Android phones are particularly vulnerable to colluding apps due to the system's open nature

Colluding apps a growing smartphone threat

Four UK universities will share £3m of funding to develop systems protecting smartphone users against malicious colluding apps.

The funding, available through the Engineering and Physical Sciences Research Council (EPSRC), will go to two research teams - one at the Royal Holloway University of London, and the second a joint group between City University London, Coventry and Swansea Universities.  

One of the areas the teams will try to address is the growing problem of so-called colluding apps. Such apps rely on cooperation between several applications, one of which gets access to the smartphone user’s personal data only to transfer them to another app, allowed to transmit data to the network. In this way, cyber-criminals can get hold of the users’ sensitive information.

“You may think that the phone in your pocket is safe, but think again,” said Lorenzo Cavallaro, lecturer in the Information Security Group at Royal Holloway University of London. “We’re used to considering our phones as a trusted, private channel of communication, and suitable to receive authentication information to access specific online services. Unfortunately, this information can be leaked or abused by colluding malware if the mobile device is infected.”

The researchers will try to develop software that can detect the presence of such malicious apps without alerting the attacker.

“Currently almost all academic and industry efforts are focusing on single malicious apps; almost no attention has been given to colluding apps. Existing antivirus products are not designed to detect collusion,” said Professor Tom Chen, a leading researcher at City University London.

At the first place, the team will focus on Android apps, as the system’s open design poses additional risks.

Android relies on restricting apps by combining digital signatures, sandboxing, and permissions. These restrictions, however, can be bypassed without the user noticing by colluding apps whose combined permissions allow them to carry out attacks that neither app could carry out alone.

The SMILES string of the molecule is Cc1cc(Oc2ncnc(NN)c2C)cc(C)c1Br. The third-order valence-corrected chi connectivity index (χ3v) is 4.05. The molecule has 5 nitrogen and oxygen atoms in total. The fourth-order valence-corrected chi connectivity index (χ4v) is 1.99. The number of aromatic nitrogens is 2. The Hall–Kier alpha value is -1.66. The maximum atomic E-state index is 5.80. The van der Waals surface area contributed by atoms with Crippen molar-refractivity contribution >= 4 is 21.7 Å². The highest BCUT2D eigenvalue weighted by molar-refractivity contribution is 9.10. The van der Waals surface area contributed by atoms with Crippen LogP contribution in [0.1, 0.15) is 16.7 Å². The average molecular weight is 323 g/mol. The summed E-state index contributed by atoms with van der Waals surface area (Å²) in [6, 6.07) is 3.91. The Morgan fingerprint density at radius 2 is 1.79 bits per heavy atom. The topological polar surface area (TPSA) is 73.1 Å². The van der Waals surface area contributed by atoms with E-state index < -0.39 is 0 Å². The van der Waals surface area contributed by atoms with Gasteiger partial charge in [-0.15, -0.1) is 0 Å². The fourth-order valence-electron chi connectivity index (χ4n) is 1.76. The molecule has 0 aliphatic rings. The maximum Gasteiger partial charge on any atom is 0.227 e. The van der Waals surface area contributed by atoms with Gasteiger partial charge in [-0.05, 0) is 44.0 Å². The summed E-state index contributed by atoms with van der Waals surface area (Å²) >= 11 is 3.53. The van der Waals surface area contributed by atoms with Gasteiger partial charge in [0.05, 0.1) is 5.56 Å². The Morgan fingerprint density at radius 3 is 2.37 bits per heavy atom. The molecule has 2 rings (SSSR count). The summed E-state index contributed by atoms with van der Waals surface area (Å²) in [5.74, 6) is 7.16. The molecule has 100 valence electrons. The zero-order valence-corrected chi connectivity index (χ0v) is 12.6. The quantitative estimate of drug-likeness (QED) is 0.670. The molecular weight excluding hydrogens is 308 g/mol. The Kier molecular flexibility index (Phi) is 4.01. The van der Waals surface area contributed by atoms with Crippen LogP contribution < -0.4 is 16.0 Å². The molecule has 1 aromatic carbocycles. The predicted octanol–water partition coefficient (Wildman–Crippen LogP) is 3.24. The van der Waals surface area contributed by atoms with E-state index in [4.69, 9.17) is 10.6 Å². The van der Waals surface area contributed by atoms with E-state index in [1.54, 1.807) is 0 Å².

Antivirus company McAfee will become a partner of the research teams and will provide them with access to a library of safe apps.  

“We’re up against really sophisticated malware - some even used by nation states for spying,” said Igor Muttik, a Senior Principal Architect at McAfee. “All attackers are well aware of the technology involved in detecting and tracking them. These cybercriminals often take an industrial approach to malware; they try to maximise their benefits from it. So, we need to constantly raise the bar by improving the technology and this will make it more complex and less profitable for them to operate.”

Malware attack numbers have been continuously rising over the past years. In 2013 only, more than one million new Android malware attacks were identified by McAfee, a division of Intel Security.

Malicious apps can gain access to address books, GPS coordinates, passwords or pin numbers. They can redirect data of smartphone users across the net, send them to phishing sites and easily bypass the two-step authentication process used to access an ever-increasing number of online services such as banking or email.  

Criminals can monetise this information in a number of ways – by getting your phone to send messages to premium numbers, by remotely controlling an infected phone, by tricking the user into revealing passwords and by directly using the stolen data.

“Be careful which apps you download, particularly if downloading from an unofficial app store, and be wary of an app which asks you to grant lots of permissions before it is installed,” Professor Chen warns smartphone users.

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